July 5, 2017

A few years ago, Neil deGrasse Tyson, the distinguished head of the Hayden Planetarium, became aware that NYC, because its streets were set out on a grid, some of them, indeed most of them, lined up pretty well with the setting sun around the summer equinox.  He gave the event the name Manhattanhenge, as the sun preformed the same function as at Stonehenge—it marked the summer solstice. The setting sun doesn’t line up at Manhattanhenge as precisely as it does at Stonehenge—it lines up 22 days before and 22 days after the equinox, and because the streets are a lot wider than the narrow passage, we get to see it four times a year, twice in May and twice in July. The next occurrence of Manhattanhenge is this July 12.  What was once a non-event has become a real New York adventure. People come from all over the word just to see the sunset. And they come to take pictures. Some of the biggest, most expensive cameras in the world take a picture of Manhattanhenge at least once in their lifetime.

Now, one of the best places to take your picture of Manhattanhenge is on the bridge over 42nd Street. The street lines up about as well as any street in Manhattan, and there is a lot of famous buildings to see, and there is a bridge over 42nd street that gives you an excellent view of the whole proceedings. The only trouble is the area gets very crowded and there is all that traffic anyway on 42nd street.  But this is where I live. I can go past 42nd street every day, and I could watch the sun set every day if I wanted to. (Of course, you can watch the sunset too.)

I was trying to take the best damn picture of Manhattanhenge that anyone has ever taken, and I think I succeeded. Take a look at the picture in the July 3 entry. Note I said July 3 and not July 12. I’m nine days ahead of time. Yet the sun appears to be setting. How did I do that? I’ll tell you in a minute. Let’s just take in the whole picture. At first glance, you just see the top half of the picture, where the sun is actually setting. It takes you a while to find the lower half of the frame. Low and behold: there is a car there with its roof dividing the picture in two. The top half, sure, holds the main event; but the bottom half takes in the rest of the world. That squat shape reflected in the glass is the UN, pal. Also in the picture is yours truly and some beautiful clouds. While the camera points west, the view in the car window is east, out across the East River, Long Island, the Atlantic Ocean, and Europe.  (Okay, you might have trouble making out Europe. But that really is the UN over there.)

Go back to the top half and look at the car roof. The reflection of the sun is continued down 42nd Street and on to the roof of the car. It holds the picture together, gives it a center. We follow the sun down 42nd Street and on to the buildings. The sun is blazing. On its fiery way to the other side of the planet. I took this picture at 8:20 July 3. Sunset is at 8:30. Why does the sun look like it is setting. Why can you even see the sun? if it is setting on July 3, it has passed 42nd Street.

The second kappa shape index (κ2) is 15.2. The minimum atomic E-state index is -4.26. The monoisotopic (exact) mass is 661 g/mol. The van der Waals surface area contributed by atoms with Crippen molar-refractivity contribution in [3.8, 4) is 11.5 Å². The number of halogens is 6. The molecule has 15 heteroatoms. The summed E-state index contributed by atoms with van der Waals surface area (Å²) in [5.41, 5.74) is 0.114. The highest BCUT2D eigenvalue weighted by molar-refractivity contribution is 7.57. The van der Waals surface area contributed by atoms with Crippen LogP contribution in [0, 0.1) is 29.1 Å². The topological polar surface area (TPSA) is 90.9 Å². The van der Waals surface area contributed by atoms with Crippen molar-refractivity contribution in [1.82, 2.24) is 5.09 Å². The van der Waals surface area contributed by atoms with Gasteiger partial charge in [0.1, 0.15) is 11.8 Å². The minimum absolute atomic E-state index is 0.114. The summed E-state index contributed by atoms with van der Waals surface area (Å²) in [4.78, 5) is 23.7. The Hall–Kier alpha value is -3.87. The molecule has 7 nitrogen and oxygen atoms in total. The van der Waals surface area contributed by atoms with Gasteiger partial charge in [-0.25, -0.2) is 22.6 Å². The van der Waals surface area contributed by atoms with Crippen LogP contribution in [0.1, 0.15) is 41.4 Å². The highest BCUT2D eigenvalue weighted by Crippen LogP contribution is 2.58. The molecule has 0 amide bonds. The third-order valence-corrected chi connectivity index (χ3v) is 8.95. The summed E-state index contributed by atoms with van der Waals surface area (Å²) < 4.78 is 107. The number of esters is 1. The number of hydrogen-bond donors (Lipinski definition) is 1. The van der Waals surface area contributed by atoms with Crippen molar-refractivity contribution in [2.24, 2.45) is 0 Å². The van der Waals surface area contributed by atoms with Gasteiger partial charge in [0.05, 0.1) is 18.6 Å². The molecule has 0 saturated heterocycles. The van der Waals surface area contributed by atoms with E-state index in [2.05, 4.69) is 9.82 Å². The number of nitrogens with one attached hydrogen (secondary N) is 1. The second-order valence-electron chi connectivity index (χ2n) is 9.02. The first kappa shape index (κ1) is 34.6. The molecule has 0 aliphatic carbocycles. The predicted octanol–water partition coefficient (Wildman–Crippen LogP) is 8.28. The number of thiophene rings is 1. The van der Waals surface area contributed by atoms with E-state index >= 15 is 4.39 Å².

Truth is, you are seeing the reflection of the sun as it shines off the glass windows of the newly refurbished 42nd Street. The sun is further north. 42nd street used to be the province of porno stores and heroin addicts. Now you can get a fix of Tex-Mex food on the corner and go see a show. Come and see those dancing feet. Where there is always light. 42nd Street. Just remember to bring your camera. Go see if you can take a better picture than I did.


2 Responses to “Manhattenhedge”

  1. extrasimile Says:

    Good question, John, and the short answer is: I don’t know. But I think the answer to your question is, no, Manhattanhenge only functions when the sun is at it northernmost position in the sky. Does Stonehenge function at all the seasons or only at the summer solstice? I’m guessing it’s the latter.

  2. John Looker Says:

    Well, I’m pleased to say this is fascinating Jim. Living in England I’ve seen Stonehenge several times, and indeed other rings of standing stones in Britain and Ireland. I’ve visited NYC two or three times and, specifically, the UN building where I went for meetings. I could not have guessed then that o would later get to know a local resident a bit through something that was going to be invented with the name the Internet.
    Your 3July picture makes greater sense now. It’s not just a photo of a city street in lat afternoon but a pictorial essay in human history, geography, governance and theology. Wow – what you can do with that camera of yours!
    But I’m puzzled: you make no reference to the autumn equinox or winter solstice. Does Manhattenhenge not function just the same at these seasons? I’m guessing that it could not pick up the setting sun in winter, for that event would be too far south and 42nd street runs sort of west north west. But the winter dawn looking sat? And how about the autumn equinox (dawn and sunset) if it works in May?

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